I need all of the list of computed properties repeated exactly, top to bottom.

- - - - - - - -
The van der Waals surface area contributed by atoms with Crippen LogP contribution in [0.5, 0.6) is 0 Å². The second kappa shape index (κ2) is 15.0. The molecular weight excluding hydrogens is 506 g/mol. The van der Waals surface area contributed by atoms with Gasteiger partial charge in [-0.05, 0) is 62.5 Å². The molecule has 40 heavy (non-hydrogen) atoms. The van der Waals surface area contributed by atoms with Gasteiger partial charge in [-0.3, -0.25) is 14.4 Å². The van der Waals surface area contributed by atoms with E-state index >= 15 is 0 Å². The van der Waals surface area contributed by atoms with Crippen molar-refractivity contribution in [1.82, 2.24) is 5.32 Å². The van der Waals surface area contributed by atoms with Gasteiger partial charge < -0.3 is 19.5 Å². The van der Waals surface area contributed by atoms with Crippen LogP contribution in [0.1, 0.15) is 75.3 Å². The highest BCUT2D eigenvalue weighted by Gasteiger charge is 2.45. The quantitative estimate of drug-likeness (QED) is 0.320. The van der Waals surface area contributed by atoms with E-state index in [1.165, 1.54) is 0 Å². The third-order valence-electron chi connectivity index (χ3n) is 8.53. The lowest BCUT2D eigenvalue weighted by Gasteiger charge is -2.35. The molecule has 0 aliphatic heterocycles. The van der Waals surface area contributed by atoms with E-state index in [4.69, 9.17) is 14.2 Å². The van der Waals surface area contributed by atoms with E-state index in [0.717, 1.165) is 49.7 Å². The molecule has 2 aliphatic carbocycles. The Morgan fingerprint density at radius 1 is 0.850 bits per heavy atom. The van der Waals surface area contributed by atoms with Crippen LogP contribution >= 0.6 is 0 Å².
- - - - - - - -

The van der Waals surface area contributed by atoms with Crippen LogP contribution in [0.5, 0.6) is 0 Å². The second kappa shape index (κ2) is 15.0. The molecular weight excluding hydrogens is 506 g/mol. The van der Waals surface area contributed by atoms with Gasteiger partial charge in [-0.05, 0) is 62.5 Å². The molecule has 40 heavy (non-hydrogen) atoms. The van der Waals surface area contributed by atoms with Gasteiger partial charge in [-0.3, -0.25) is 14.4 Å². The van der Waals surface area contributed by atoms with E-state index >= 15 is 0 Å². The van der Waals surface area contributed by atoms with Crippen molar-refractivity contribution in [1.82, 2.24) is 5.32 Å². The van der Waals surface area contributed by atoms with Gasteiger partial charge < -0.3 is 19.5 Å². The van der Waals surface area contributed by atoms with Crippen LogP contribution in [0.1, 0.15) is 75.3 Å². The highest BCUT2D eigenvalue weighted by Gasteiger charge is 2.45. The quantitative estimate of drug-likeness (QED) is 0.320. The van der Waals surface area contributed by atoms with E-state index in [1.165, 1.54) is 0 Å². The third-order valence-electron chi connectivity index (χ3n) is 8.53. The lowest BCUT2D eigenvalue weighted by Gasteiger charge is -2.35. The molecule has 0 aliphatic heterocycles. The van der Waals surface area contributed by atoms with E-state index in [4.69, 9.17) is 14.2 Å². The van der Waals surface area contributed by atoms with E-state index in [0.717, 1.165) is 49.7 Å². The molecule has 2 aliphatic carbocycles. The Morgan fingerprint density at radius 1 is 0.850 bits per heavy atom. The van der Waals surface area contributed by atoms with Crippen LogP contribution >= 0.6 is 0 Å².